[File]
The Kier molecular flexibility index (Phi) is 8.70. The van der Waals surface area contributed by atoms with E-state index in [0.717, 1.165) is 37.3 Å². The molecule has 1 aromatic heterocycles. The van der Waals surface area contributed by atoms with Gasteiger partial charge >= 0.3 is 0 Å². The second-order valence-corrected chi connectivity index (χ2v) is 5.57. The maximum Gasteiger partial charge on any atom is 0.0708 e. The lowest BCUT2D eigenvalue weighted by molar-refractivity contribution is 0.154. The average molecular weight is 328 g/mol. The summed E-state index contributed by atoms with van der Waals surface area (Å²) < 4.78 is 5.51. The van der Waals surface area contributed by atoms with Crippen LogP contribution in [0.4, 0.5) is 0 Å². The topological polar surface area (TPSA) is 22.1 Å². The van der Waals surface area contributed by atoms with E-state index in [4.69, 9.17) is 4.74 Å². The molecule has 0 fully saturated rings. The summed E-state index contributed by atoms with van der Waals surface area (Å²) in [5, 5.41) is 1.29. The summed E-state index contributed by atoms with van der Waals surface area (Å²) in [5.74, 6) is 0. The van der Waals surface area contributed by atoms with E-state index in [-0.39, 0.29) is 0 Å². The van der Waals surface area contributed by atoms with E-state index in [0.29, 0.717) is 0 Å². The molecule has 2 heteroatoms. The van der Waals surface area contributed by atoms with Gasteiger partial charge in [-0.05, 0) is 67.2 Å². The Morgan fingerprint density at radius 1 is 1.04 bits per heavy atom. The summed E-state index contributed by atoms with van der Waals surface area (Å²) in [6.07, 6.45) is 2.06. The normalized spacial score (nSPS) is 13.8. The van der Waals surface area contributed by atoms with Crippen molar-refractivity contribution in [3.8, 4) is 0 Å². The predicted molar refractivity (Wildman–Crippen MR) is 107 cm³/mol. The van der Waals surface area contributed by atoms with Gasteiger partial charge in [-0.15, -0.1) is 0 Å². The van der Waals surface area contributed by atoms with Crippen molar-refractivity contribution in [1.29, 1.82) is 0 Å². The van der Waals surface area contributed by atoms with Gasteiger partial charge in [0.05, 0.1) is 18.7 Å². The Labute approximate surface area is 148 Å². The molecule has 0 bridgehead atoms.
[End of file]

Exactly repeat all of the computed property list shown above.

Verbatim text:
The Kier molecular flexibility index (Phi) is 8.70. The van der Waals surface area contributed by atoms with E-state index in [0.717, 1.165) is 37.3 Å². The molecule has 1 aromatic heterocycles. The van der Waals surface area contributed by atoms with Gasteiger partial charge >= 0.3 is 0 Å². The second-order valence-corrected chi connectivity index (χ2v) is 5.57. The maximum Gasteiger partial charge on any atom is 0.0708 e. The lowest BCUT2D eigenvalue weighted by molar-refractivity contribution is 0.154. The average molecular weight is 328 g/mol. The summed E-state index contributed by atoms with van der Waals surface area (Å²) < 4.78 is 5.51. The van der Waals surface area contributed by atoms with Crippen LogP contribution in [0.4, 0.5) is 0 Å². The topological polar surface area (TPSA) is 22.1 Å². The van der Waals surface area contributed by atoms with E-state index in [4.69, 9.17) is 4.74 Å². The molecule has 0 fully saturated rings. The summed E-state index contributed by atoms with van der Waals surface area (Å²) in [5, 5.41) is 1.29. The summed E-state index contributed by atoms with van der Waals surface area (Å²) in [5.74, 6) is 0. The van der Waals surface area contributed by atoms with E-state index in [-0.39, 0.29) is 0 Å². The van der Waals surface area contributed by atoms with E-state index in [0.29, 0.717) is 0 Å². The molecule has 2 heteroatoms. The van der Waals surface area contributed by atoms with Gasteiger partial charge in [-0.05, 0) is 67.2 Å². The Morgan fingerprint density at radius 1 is 1.04 bits per heavy atom. The summed E-state index contributed by atoms with van der Waals surface area (Å²) in [6.07, 6.45) is 2.06. The normalized spacial score (nSPS) is 13.8. The van der Waals surface area contributed by atoms with Crippen molar-refractivity contribution in [3.8, 4) is 0 Å². The predicted molar refractivity (Wildman–Crippen MR) is 107 cm³/mol. The van der Waals surface area contributed by atoms with Gasteiger partial charge in [-0.15, -0.1) is 0 Å². The van der Waals surface area contributed by atoms with Crippen molar-refractivity contribution in [1.29, 1.82) is 0 Å². The van der Waals surface area contributed by atoms with Gasteiger partial charge in [0.05, 0.1) is 18.7 Å². The Labute approximate surface area is 148 Å². The molecule has 0 bridgehead atoms.